Tag Archives: toxic flowers for pets

Easter Hazards for Pets

Easter is coming up fast: the spring holiday falls on April 21st this year. This can be a dangerous holiday for pets! Here, a local Norwalk, CA vet offers some tips on keeping your beloved pet safe at Easter.

Dinner

Easter dinners are a big part of many families’ holiday celebrations. Keep unsafe foods away from your furry buddy. Some of these dangerous foods include garlic, onions, scallions, and chives; pitted fruits; sugary foods; nuts; mushrooms; alcohol; and meat on the bone. Grapes, currants, and raisins are also no-no’s, as are raw dough, meat, and yeast. We also recommend that dog owners use garbage cans with secure lids, just in case Fido gets any bright ideas about looking for leftovers in the trash.

Easter Baskets

The plastic ‘grass’ included in many Easter baskets is another hazard. Fluffy and Fido could accidentally (or, in some cases, purposefully) ingest it. This is a serious choking hazard! The grass can also cause dangerous intestinal blockages. Plastic eggs are another concern, particularly with larger dogs.

Weather

April can be hot, so get your pet ready for warmer temperatures. Make sure Fido and Fluffy always have plenty of fresh water and shade.

Chocolate/Candies

Keep those chocolate bunnies and eggs out of paws’ reach! Chocolate is toxic to pets, and can even be fatal in large doses. Smaller candies are also unsafe, as many of them contain xylitol, which is poisonous to dogs and cats. Candy wrappers and hard candies are concerning as well, as they can choke playful pets.

Guests

If you’re hosting a family gathering, keep a close eye on Fido and Fluffy, especially as people are coming and going. You don’t want your beloved pet slipping out through an open door or gate!

Bouquets

Flowers can add a lovely pop of color to any room, but keep those bouquets in spots your pet can’t reach. Many popular flowers, such as lilies, tulips, and oleanders, are poisonous to both dogs and cats. In fact, kitties can suffer kidney failure from eating just part of a lily!

Eggs

If you host an egg hunt, make sure that all the eggs get picked up. Missed ones will soon spoil … which won’t necessarily make them less appealing to your canine pal.

Please contact us, your Norwalk, CA vet clinic, for all of your pet’s veterinary care needs. We are here to help!

Holiday Hazards for Pets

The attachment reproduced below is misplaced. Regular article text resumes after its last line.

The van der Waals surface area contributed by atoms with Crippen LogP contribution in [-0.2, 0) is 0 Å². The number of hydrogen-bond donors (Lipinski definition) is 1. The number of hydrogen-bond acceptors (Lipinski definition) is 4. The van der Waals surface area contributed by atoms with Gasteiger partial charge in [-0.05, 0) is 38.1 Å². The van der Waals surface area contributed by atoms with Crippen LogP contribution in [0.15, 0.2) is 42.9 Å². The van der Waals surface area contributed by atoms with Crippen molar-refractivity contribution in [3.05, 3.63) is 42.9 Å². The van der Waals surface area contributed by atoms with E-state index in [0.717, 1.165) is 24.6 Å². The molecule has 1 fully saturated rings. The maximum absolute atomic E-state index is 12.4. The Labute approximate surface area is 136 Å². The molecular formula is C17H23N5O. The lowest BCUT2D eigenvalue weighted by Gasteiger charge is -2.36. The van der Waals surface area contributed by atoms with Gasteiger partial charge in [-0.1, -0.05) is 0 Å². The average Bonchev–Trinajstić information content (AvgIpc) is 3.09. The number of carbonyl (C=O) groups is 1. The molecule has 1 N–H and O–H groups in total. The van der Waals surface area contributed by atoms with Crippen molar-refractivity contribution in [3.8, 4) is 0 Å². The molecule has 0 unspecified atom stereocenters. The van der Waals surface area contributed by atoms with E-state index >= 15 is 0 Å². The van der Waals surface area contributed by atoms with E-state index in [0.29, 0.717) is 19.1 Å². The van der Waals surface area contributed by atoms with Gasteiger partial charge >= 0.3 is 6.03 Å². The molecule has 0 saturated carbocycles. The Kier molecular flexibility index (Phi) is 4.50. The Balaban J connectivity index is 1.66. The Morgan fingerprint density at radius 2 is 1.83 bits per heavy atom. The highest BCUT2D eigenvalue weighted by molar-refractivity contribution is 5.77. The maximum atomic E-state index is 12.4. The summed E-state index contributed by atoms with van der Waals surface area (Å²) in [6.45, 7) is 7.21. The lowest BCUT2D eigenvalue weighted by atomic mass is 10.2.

With the holidays approaching fast, many people are busy cooking, cleaning, decorating, and preparing for those seasonal celebrations. Your beloved pet is an important part of your family, and will be right by your side throughout this special time of year. However, the holidays do present some specific dangers for pet parents to be aware of. A Norwalk, CA vet lists some of them below.

Food

Many popular seasonal foods are not safe for our furry pals. And while some may only give your dog or cat an upset tummy, others can cause serious medical issues. Grapes, currants, and raisins, for instance, are extremely dangerous to dogs. Even eating a single grape can cause some pups to go into organ failure! Play it safe, and don’t give your pet anything that isn’t safe for them. Some other foods to avoid include garlic, onions, scallions, and chives; nuts; pitted fruit; raw dough or yeast; chocolate; alcohol; caffeine; and anything fried or sugary. Meat on the bone is also unsafe, as is anything that contains xylitol.

Decorations

Those pretty seasonal decorations can truly give your home a special glow, but many of them really aren’t safe for pets. Ribbons, tinsel, electric light strands, wreaths, and garlands can all choke or entangle frisky dogs and cats. Ornament hooks are also dangerous. We also recommend getting sturdy ornaments: the more fragile ones can shatter into dangerous shards if your furry friend knocks them down.

Plants

Toxic plants are one of the most common household hazards for pets, and the holiday season is no exception. Holly, ivy, mistletoe, lilies, and poinsettias are all toxic to Fido and Fluffy. Pine needles—both real and artificial—are also hazardous. Err on the side of caution, and keep plants away from those cute paws. If you get a real tree, you’ll also need to cover the water bowl. The water may contain residue from pesticides, fertilizers, and other chemicals. These definitely aren’t safe for pets to drink!

Guests

Stress and anxiety can also take a toll on our furry buddies. Some pets get very nervous when there’s a lot of commotion. If your animal companion is a bit anxious, consider putting him in a quiet back room with food, toys, treats, and comfy bedding when you have guests.

Happy Holidays! Please call us, your Norwalk, CA vet clinic, anytime. We are here to help!